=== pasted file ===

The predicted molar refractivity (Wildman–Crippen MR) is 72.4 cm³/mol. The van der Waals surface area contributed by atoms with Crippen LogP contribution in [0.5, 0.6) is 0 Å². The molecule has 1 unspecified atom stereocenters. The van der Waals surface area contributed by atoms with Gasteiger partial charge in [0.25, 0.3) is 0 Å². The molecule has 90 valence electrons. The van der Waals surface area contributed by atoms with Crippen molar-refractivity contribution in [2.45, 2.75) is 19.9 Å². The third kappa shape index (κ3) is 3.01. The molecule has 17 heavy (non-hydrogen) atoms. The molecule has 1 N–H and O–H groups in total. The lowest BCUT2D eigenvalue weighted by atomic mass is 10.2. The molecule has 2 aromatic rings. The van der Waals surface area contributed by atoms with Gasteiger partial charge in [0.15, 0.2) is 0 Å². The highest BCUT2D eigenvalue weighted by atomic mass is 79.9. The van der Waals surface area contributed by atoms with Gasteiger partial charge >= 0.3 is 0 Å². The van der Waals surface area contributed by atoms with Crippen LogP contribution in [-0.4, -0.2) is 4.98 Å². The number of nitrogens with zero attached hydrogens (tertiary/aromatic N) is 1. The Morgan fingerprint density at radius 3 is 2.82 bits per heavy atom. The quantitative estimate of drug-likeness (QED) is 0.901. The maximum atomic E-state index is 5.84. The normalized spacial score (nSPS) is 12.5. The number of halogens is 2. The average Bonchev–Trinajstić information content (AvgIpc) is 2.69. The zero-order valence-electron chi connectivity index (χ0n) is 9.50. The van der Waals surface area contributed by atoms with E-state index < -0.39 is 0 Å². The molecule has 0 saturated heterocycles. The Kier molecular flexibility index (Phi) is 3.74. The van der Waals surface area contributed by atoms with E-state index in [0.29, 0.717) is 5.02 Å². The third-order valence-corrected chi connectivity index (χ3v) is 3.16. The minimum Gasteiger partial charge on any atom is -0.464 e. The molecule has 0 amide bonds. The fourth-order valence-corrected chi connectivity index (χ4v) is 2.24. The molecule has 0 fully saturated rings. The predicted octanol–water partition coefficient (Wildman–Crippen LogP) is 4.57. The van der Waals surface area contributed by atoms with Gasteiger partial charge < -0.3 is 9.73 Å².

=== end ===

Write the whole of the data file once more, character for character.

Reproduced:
The predicted molar refractivity (Wildman–Crippen MR) is 72.4 cm³/mol. The van der Waals surface area contributed by atoms with Crippen LogP contribution in [0.5, 0.6) is 0 Å². The molecule has 1 unspecified atom stereocenters. The van der Waals surface area contributed by atoms with Gasteiger partial charge in [0.25, 0.3) is 0 Å². The molecule has 90 valence electrons. The van der Waals surface area contributed by atoms with Crippen molar-refractivity contribution in [2.45, 2.75) is 19.9 Å². The third kappa shape index (κ3) is 3.01. The molecule has 17 heavy (non-hydrogen) atoms. The molecule has 1 N–H and O–H groups in total. The lowest BCUT2D eigenvalue weighted by atomic mass is 10.2. The molecule has 2 aromatic rings. The van der Waals surface area contributed by atoms with Gasteiger partial charge in [0.15, 0.2) is 0 Å². The highest BCUT2D eigenvalue weighted by atomic mass is 79.9. The van der Waals surface area contributed by atoms with Gasteiger partial charge >= 0.3 is 0 Å². The van der Waals surface area contributed by atoms with Crippen LogP contribution in [-0.4, -0.2) is 4.98 Å². The number of nitrogens with zero attached hydrogens (tertiary/aromatic N) is 1. The Morgan fingerprint density at radius 3 is 2.82 bits per heavy atom. The quantitative estimate of drug-likeness (QED) is 0.901. The maximum atomic E-state index is 5.84. The normalized spacial score (nSPS) is 12.5. The number of halogens is 2. The average Bonchev–Trinajstić information content (AvgIpc) is 2.69. The zero-order valence-electron chi connectivity index (χ0n) is 9.50. The van der Waals surface area contributed by atoms with E-state index < -0.39 is 0 Å². The molecule has 0 saturated heterocycles. The Kier molecular flexibility index (Phi) is 3.74. The van der Waals surface area contributed by atoms with E-state index in [0.29, 0.717) is 5.02 Å². The third-order valence-corrected chi connectivity index (χ3v) is 3.16. The minimum Gasteiger partial charge on any atom is -0.464 e. The molecule has 0 amide bonds. The fourth-order valence-corrected chi connectivity index (χ4v) is 2.24. The molecule has 0 fully saturated rings. The predicted octanol–water partition coefficient (Wildman–Crippen LogP) is 4.57. The van der Waals surface area contributed by atoms with Gasteiger partial charge < -0.3 is 9.73 Å².